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Superb, Rare South Pacific Art 

Massim hand-carved dish / bowl with mother of pearl circle inlays


 Item 2A58 

 Terrific value for a very rare item

(Seen on all the pictures)

Created out of a solid piece of kwila wood

Heavily decorated with inserts of mother of pearl and typical incised Trobriand designs and with a base.

NORMAL RETAIL IS $230.00 HOWEVER, WE RECENTLY CLOSED OUR GALLERY AND ARE NOW LIQUIDATING. Therefore, we have reduced all our rare Melanesian bowls to LESS than 1/2  price for quick sales. 

Amazingly perfect artwork considering the basic tools used such as pieces of broken shells, rusted nails from shipwrecks found on the beaches, and sea ray, shark skin or an animal horn or tusk rubbed for days against the surface till all is smooth, among other sanding materials found in the land or sea, and in order to produce a sheen on the wood.
These beautiful art pieces are rare items of the Kula ring. We collected them while in the field in these remote rarely visited islands, a very isolated group Northeast of Papua New Guinea. 
. We collected many superb carvings while staying there (created out of Kwila, rosewood or ebony).
We show pictures of people and yam houses we took when we go there. 
We always go straight to the source to find these treasures of workmanship, It is very hard to come across such collectibles unless you go there.
 In these islands which are rarely visited, outside influence is at a minimum. The extremely skilled carvers inspire themselves from what is around them as they have access to nothing else: the natives, birds, fish, pigs, marine turtles, snakes and whatever they see in their dreams such as dragons or mystical figures.
Some of these items have very important meanings as they are used as part of the Kula ring trade system that has existed between the islands for centuries.
The Kula ring is a system of exchange involving annual inter-island visits between trading partners who exchange highly valued shell ornaments, wood sculptures and other things during year long sea travels.
In his Argonauts of the Western Pacific (1922), Malinowski analyzed the Kula ring, the exchange of shell valuables in a circle around the chain of the Kula Ring. These ornaments were traded from island to island in a counter-clockwise direction: 
A long time ago when the days were longer and the nights shorter lived a hero called Tava who at times took the form of a snake. Tava was known to pass between the villages that are identified as the active trade route. When he was present in a village the people were said to have good fortune and prosper. His location was known only to one woman in each village and she would feed and tend to him. If he felt mistreated or betrayed at any time he would move on to the next island. On his departing the good fortune would also depart with him. He would nevertheless leave each village with a trade.
This trade ranged from a surplus of pigs and yams in the Trobriands to the fine art or pottery found in the Amphletts. Other places became known for obsidian and Betel nut. It is believed that this myth could be one of the origins of the Kula trade and the way it functions.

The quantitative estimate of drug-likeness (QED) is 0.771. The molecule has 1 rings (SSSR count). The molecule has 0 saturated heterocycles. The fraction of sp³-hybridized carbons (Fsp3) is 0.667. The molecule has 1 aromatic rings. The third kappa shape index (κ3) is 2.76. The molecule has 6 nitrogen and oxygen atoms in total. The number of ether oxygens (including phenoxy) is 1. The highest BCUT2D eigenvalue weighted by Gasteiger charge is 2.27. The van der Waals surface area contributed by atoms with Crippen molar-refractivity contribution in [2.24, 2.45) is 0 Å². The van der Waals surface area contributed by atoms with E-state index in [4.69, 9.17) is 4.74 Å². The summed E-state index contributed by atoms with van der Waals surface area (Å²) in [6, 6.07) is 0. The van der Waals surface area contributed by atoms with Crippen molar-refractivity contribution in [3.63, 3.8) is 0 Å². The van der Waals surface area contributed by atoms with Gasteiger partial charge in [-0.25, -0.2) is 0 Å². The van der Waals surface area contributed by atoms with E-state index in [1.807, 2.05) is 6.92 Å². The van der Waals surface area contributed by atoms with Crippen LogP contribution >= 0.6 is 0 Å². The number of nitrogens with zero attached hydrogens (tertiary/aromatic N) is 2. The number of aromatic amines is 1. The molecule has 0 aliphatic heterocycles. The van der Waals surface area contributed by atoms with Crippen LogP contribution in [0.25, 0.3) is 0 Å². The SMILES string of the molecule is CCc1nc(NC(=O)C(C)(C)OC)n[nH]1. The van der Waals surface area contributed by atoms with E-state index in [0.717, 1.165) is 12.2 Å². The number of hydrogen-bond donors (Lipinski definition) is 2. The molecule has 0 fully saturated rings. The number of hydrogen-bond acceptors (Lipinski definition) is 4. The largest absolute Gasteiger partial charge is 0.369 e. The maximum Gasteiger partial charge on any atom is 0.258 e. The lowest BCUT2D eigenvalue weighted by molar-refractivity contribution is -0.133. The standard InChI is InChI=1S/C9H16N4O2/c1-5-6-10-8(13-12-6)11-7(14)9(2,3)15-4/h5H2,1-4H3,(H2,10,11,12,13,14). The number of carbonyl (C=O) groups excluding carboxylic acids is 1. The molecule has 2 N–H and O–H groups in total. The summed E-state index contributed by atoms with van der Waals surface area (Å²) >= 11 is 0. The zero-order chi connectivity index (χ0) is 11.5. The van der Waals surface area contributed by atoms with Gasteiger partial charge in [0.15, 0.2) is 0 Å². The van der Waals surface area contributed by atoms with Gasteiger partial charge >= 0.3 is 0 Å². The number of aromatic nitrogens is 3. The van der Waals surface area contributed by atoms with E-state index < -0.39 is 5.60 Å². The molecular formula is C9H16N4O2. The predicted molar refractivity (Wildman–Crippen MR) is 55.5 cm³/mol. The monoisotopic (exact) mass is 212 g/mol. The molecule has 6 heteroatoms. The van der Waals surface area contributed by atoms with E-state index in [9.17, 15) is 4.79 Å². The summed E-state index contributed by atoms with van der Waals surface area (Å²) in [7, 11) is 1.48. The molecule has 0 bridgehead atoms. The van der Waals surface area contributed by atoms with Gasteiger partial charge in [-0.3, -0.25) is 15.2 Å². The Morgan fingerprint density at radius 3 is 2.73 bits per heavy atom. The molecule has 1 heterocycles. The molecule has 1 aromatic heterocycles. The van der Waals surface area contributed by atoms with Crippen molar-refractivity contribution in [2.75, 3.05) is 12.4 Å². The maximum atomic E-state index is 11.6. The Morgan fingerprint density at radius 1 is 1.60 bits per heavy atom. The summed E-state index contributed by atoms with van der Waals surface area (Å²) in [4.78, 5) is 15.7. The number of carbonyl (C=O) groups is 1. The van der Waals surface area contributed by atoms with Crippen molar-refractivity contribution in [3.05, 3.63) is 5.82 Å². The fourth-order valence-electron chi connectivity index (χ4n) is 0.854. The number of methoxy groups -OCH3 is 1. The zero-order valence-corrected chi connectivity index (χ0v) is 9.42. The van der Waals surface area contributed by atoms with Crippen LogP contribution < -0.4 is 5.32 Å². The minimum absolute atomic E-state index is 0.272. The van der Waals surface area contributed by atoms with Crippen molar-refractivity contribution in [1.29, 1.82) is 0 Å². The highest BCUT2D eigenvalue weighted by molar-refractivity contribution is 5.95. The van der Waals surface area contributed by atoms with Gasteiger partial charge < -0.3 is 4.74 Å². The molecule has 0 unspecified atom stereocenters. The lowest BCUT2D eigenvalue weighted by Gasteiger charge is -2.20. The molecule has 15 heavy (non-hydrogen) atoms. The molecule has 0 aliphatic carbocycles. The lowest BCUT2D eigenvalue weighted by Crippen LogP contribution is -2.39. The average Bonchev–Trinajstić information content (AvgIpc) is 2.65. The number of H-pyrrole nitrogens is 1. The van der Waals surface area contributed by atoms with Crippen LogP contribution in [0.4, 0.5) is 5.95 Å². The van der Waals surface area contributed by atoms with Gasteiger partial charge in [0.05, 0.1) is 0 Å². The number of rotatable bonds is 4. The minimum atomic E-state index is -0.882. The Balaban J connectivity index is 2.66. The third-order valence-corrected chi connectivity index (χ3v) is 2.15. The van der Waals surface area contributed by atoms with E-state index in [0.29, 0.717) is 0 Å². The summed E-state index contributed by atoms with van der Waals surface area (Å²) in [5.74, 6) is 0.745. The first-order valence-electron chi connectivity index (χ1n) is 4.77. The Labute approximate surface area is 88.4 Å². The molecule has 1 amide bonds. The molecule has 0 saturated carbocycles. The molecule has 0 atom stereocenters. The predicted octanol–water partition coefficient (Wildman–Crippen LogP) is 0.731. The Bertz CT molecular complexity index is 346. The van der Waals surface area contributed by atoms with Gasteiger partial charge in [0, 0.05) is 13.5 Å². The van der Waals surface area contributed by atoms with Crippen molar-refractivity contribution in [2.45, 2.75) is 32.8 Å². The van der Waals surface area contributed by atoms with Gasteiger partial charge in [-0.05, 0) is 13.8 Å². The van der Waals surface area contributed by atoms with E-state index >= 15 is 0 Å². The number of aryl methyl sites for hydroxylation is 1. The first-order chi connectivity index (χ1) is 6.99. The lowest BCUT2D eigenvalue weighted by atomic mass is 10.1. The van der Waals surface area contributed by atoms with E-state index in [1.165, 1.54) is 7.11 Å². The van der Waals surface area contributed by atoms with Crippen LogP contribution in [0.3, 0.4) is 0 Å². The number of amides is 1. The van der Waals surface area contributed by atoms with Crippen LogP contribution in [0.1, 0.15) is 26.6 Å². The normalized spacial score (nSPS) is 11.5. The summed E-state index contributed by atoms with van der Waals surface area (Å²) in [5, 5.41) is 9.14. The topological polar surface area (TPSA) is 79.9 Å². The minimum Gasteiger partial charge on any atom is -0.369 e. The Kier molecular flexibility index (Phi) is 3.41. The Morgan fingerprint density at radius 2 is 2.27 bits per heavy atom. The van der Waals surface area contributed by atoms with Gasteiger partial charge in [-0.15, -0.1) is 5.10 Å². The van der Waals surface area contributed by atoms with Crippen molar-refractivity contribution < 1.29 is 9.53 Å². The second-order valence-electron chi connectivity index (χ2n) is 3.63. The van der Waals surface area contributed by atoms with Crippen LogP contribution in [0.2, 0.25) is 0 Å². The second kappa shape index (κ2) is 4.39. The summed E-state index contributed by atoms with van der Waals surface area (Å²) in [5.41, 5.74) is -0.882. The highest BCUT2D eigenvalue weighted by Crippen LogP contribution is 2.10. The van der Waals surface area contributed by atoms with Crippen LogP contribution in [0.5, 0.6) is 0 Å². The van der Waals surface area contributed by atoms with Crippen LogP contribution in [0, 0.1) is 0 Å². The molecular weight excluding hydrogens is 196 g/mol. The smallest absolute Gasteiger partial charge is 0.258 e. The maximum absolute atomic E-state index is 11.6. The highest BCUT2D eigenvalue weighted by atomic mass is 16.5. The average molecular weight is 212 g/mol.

Kula is a ritualized trading culture existing in Eastern PNG which the Trobriands are part of. It is essentially a network of villages joined by a common trade route, known as the Kula Ring as we mentioned above. By analogy, Kula allows you to experience the magic and legends of Melanesia. Kula was and still is a life sustaining cultural exchange. It is unfortunate that much of the time and energy that was used in the past to hold together the social foundation is now being slowly erased by outside influence.
With influences such as these and the advancement of technology, the intricate pattern in which traditional values are based is slowly eroding. Kula is the basis of mental and physical well-being. The travelling route has always been associated with making contact with far off neighbors. Traditionally, two kinds of items were traded; arm bands carved from the sea shell know as Mwali and spondylus shell necklaces, Soulava. Each of these items was traded individually. Mwali and Soulava traveled in opposite directions around the (group of islands). Mwali passed anticlockwise in the ring and were given with the right hand, the Soulava passed clockwise and was offered with the left hand, first between villages then from island to island.
Such pieces are used by the indigenous people of the most primitive areas of Papua New Guinea. These proud people have managed, in the face of continued government and missionary pressure, to maintain a culture of incredible depth and beauty. For the most part, they still live by the same methods as have existed in their remote land for thousands of years.
All our collector and rare items come with pages and pages of research about provenance, and with history of the tribes and photos as well, depending on item and whenever possible. When shipping internationally, we group ship multiple purchases to save you money, and find the best rates available. If you have any questions or want to see research conducted on this piece and photos of tribes, let us know.